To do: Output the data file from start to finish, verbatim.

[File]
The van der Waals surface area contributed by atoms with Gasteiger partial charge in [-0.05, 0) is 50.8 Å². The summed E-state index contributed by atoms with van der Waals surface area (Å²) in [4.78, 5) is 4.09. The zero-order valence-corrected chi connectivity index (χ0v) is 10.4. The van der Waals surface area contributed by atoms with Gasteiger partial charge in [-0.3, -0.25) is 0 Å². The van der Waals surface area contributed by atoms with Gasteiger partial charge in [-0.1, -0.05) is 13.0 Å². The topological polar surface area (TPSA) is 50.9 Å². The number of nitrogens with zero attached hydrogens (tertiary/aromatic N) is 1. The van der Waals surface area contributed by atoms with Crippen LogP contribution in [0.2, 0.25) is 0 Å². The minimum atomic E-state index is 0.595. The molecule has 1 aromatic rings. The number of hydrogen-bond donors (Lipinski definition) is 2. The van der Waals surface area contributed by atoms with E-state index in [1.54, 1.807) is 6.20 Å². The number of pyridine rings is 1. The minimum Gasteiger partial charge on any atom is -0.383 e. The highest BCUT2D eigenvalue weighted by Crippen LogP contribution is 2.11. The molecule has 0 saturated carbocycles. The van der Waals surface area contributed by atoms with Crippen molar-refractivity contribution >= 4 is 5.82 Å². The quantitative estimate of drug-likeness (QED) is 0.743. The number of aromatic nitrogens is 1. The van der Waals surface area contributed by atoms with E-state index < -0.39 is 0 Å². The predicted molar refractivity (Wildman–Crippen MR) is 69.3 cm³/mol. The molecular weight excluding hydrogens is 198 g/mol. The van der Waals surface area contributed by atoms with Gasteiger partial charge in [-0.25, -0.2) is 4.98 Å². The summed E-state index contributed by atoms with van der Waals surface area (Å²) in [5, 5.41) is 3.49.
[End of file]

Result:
The van der Waals surface area contributed by atoms with Gasteiger partial charge in [-0.05, 0) is 50.8 Å². The summed E-state index contributed by atoms with van der Waals surface area (Å²) in [4.78, 5) is 4.09. The zero-order valence-corrected chi connectivity index (χ0v) is 10.4. The van der Waals surface area contributed by atoms with Gasteiger partial charge in [-0.3, -0.25) is 0 Å². The van der Waals surface area contributed by atoms with Gasteiger partial charge in [-0.1, -0.05) is 13.0 Å². The topological polar surface area (TPSA) is 50.9 Å². The number of nitrogens with zero attached hydrogens (tertiary/aromatic N) is 1. The van der Waals surface area contributed by atoms with Crippen LogP contribution in [0.2, 0.25) is 0 Å². The minimum atomic E-state index is 0.595. The molecule has 1 aromatic rings. The number of hydrogen-bond donors (Lipinski definition) is 2. The van der Waals surface area contributed by atoms with E-state index in [1.54, 1.807) is 6.20 Å². The number of pyridine rings is 1. The minimum Gasteiger partial charge on any atom is -0.383 e. The highest BCUT2D eigenvalue weighted by Crippen LogP contribution is 2.11. The molecule has 0 saturated carbocycles. The van der Waals surface area contributed by atoms with Crippen molar-refractivity contribution >= 4 is 5.82 Å². The quantitative estimate of drug-likeness (QED) is 0.743. The number of aromatic nitrogens is 1. The van der Waals surface area contributed by atoms with E-state index < -0.39 is 0 Å². The predicted molar refractivity (Wildman–Crippen MR) is 69.3 cm³/mol. The molecular weight excluding hydrogens is 198 g/mol. The van der Waals surface area contributed by atoms with Gasteiger partial charge in [-0.25, -0.2) is 4.98 Å². The summed E-state index contributed by atoms with van der Waals surface area (Å²) in [5, 5.41) is 3.49.